So if you're limited to two layers, it might be best to route a nice grid of ground connections, so there's the least impedance from the ground pin of any one IC to the ground pin of another IC, then get the bypass capacitors connected with the shortest practicable connections from each IC's VDD pin to its ground pin (which might mean putting them on the back of the board, under the IC). Then route all the signals, and then sew-in a VDD grid with the room that's left. An autorouter won't have the intelligence to do a very good job at that; so I would do the ground and VDD connections by hand.
I should get into power planes next, because they're usually not done right. Do see the many links at the bottom of thie page though.
#4: Otherwise, use wire-wrap. Admittedly, wire wrap (WW) supplies have become more expensive since I originally wrote this (as they've lost the economy of scale); but WW gives good density and lets you get parts close together so the connections are short and relatively straight, improving AC performance. Here is the bottom of my primary workbench computer:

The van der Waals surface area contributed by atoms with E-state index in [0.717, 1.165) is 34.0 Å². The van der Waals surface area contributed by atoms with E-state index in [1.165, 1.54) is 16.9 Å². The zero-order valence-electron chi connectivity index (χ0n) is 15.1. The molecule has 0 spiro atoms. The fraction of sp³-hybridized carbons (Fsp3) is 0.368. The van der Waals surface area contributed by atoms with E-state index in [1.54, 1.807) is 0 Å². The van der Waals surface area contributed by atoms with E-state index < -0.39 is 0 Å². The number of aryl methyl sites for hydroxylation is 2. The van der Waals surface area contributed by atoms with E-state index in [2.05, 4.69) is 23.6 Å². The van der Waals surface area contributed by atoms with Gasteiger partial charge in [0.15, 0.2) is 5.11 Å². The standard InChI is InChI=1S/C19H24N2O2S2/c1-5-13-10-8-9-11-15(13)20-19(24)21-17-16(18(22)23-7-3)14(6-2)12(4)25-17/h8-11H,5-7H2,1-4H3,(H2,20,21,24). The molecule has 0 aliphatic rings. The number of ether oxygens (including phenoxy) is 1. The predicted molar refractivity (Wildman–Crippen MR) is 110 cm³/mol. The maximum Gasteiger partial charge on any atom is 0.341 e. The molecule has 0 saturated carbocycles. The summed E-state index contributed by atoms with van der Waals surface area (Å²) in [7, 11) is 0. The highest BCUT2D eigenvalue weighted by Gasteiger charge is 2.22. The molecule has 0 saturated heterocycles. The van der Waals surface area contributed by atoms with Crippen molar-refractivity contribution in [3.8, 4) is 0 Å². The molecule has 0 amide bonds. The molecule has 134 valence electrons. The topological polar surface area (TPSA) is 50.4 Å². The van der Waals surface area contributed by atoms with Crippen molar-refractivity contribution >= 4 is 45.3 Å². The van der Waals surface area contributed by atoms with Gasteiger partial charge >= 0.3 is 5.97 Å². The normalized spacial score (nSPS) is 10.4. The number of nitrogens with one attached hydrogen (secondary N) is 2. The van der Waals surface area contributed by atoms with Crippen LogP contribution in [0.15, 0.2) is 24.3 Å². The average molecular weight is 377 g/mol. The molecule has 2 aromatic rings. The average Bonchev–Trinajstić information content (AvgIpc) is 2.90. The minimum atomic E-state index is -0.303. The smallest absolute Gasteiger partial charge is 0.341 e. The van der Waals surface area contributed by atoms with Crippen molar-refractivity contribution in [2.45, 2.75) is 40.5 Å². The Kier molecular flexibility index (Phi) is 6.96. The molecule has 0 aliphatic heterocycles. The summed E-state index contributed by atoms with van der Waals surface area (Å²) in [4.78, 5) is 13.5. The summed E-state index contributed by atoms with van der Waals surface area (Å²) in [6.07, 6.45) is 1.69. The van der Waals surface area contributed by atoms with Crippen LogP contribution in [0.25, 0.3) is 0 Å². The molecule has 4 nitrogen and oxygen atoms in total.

and of a small Commodore 64 expansion board I made in 1997:
These don't have any plane (and from the oscilloscope displays of waveforms with lots of ringing, the larger, faster board above could sure use one), but it would be all the better if you have at least a ground plane, which you can get inexpensively with protoboard like Twin Industries' 8100-series boards (see this page and click on "8100 Series Plated Through Holes - Single Power/Ground Plane," if not also a Vcc (or VDD—same thing) plane (ie, a power plane) which you can get inexpensively with their 8200-series boards (see the same page, and click on "8200 Series Plated Through Holes - Dual Power/Ground Plane"), shown here:
To make the ground plane work for you to best advantage, before you start wire-wrapping an IC socket, connect the ground pin(s) to the ground plane immediately around it by soldering a tiny piece of wire, or a tiny washer if you can get the right size (I think Vector used to sell them), from the base of the pin to the plane around it so the total hop is less than 1/16". Having longer pieces of wire to make it easier will partly defeat the purpose.